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Space Science

Homing In On Opportunity From Orbit 48

An anonymous reader writes "Finding its lander inside a 20-meter crater, NASA has further homed in its latest lander's location and a major science target for the Opportunity rover using high resolution orbital cameras from 400 km overhead. The lander's parachute even casted a shadow nearby this target [another 150 meter crater] during descent. Earlier, each bounce of the Spirit rover could be imaged, along with its backshell, heatshield and parachute debris. Even with dust and weathering, this method could find Pathfinder and Viking [barely], and a technical discussion with pictures is at Malin Space Systems, which designed the Mars Orbital Camera. Because of uncertainties in location, however, it would take 60 years to find the lost Mars Polar Lander, but they may look for Beagle if conditions aren't too dusty."
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Homing In On Opportunity From Orbit

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  • by 5, egregious ( 737758 ) on Monday January 26, 2004 @06:40AM (#8086632)

    The cool thing about space exploration at the moment is a lot of that stuff you mention is being done now or about to be done.

    It's a bit easier to land on Venus than Mars as the atmosphere is so thick - apparently the landers didn't use the parachutes that much to slow down. On the flipside - existing in -25 degrees is easier than +500 degrees.
    The Messenger [jhuapl.edu] spacecraft will be on its way to Mercury via Venus soon.

    The Galileo Atmospheric entry probe [nasa.gov] hit the atmosphere of Jupiter in '95. In the future we may see the Jupiter Icy Moons Orbiter [nasa.gov] and possibly a Europa lander and submarine - depending on whether the sub surface ocean exists.

    The Huyghens probe attached to the Cassini (Saturn orbiter) [nasa.gov] will analyse the atmosphere of Titan for about 2.5 hours and may work on the surface for 5 minutes or so (arriving July 2004).


  • by linoleo ( 718385 ) on Monday January 26, 2004 @09:39AM (#8087142) Journal
    I thought we never landed on Venus

    Depends on your concept of "we". The Russians had an extensive Venus orbiter/lander [dynip.com] program - absolutely thrilling stuff considering the difficulties Venus presents. These guys were pioneers, the first to land a probe on another planet. The moon [nasa.gov] as well.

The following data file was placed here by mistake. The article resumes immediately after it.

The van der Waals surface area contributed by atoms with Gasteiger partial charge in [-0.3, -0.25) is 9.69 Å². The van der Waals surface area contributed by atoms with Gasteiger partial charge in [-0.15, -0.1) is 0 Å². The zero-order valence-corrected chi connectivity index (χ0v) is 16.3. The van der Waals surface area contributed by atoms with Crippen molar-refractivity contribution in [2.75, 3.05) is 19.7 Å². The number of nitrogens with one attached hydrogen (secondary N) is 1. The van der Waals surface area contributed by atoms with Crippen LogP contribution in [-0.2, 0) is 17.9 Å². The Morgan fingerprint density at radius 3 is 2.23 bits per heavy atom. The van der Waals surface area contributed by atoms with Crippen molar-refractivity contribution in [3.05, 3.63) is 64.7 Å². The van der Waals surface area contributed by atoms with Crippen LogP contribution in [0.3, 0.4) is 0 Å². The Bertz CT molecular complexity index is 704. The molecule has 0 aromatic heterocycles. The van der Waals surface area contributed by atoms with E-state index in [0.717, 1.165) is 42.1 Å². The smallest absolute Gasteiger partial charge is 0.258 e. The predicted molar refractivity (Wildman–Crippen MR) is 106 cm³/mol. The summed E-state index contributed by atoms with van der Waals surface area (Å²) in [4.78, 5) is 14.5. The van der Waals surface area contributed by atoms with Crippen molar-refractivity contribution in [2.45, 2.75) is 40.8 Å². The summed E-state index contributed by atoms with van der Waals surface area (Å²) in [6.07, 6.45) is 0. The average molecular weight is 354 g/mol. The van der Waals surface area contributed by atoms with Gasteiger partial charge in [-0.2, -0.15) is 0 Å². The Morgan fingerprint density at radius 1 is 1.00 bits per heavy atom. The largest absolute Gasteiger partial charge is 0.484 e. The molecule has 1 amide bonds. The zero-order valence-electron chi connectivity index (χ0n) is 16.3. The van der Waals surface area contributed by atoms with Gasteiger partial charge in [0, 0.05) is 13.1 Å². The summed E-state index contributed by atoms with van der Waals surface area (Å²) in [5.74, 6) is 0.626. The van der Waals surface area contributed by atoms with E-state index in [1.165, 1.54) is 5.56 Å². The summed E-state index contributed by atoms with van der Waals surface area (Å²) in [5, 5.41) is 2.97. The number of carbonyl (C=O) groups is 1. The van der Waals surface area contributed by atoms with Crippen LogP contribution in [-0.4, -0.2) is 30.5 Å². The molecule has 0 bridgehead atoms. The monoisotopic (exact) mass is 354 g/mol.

I guess its time to look forward to either landing people on Mars, or pushing spacecraft further to Mercury.

    Why adopt Dubya's limited vision? The really juicy planetary science targets are Jupiter's icy moons, and Saturn's Titan. As has been pointed out, all of these, along with Mercury, are underway [nasa.gov].

    Alas, it looks like Dubya's "mars or bust" program will drain the funding from many of the most exciting future space science missions, just as the "look mom, I'm (barely) in space" ISS did before, and the space shuttle (the Swiss army knife of spaceflight: does everything, but nothing well) before that. I'm so glad for those missions whose probes have been launched already - harder (though not unheard of) to axe those.

    to try and land/splash on Jupiter

    Been done. [nasa.gov]

    Jupiter is just a (humungous) ball of gas, there is no land to land on, nor sea to splash in.

    There are certainly going to be phase transitions to liquid and solid (aka "sea" and "land") somewhere in that humongous ball of gas. Operative question is how to design a probe to withstand the enormous pressure at the depth at which these phase transitions occur.


    - nic
  • by morton2002 ( 200597 ) on Monday January 26, 2004 @12:25PM (#8088508)
    Jupiter is just a (humungous) ball of gas, there is no land to land on, nor sea to splash in. Just lots and lots of atmosphere to fly through.

    Jupiter's core is under such intense heat and pressure that it is speculated that it consists of metallic hydrogen, in either liquid or solid form. This theory [nasa.gov] helps explain its powerful magnetic field.

Basic is a high level languish. APL is a high level anguish.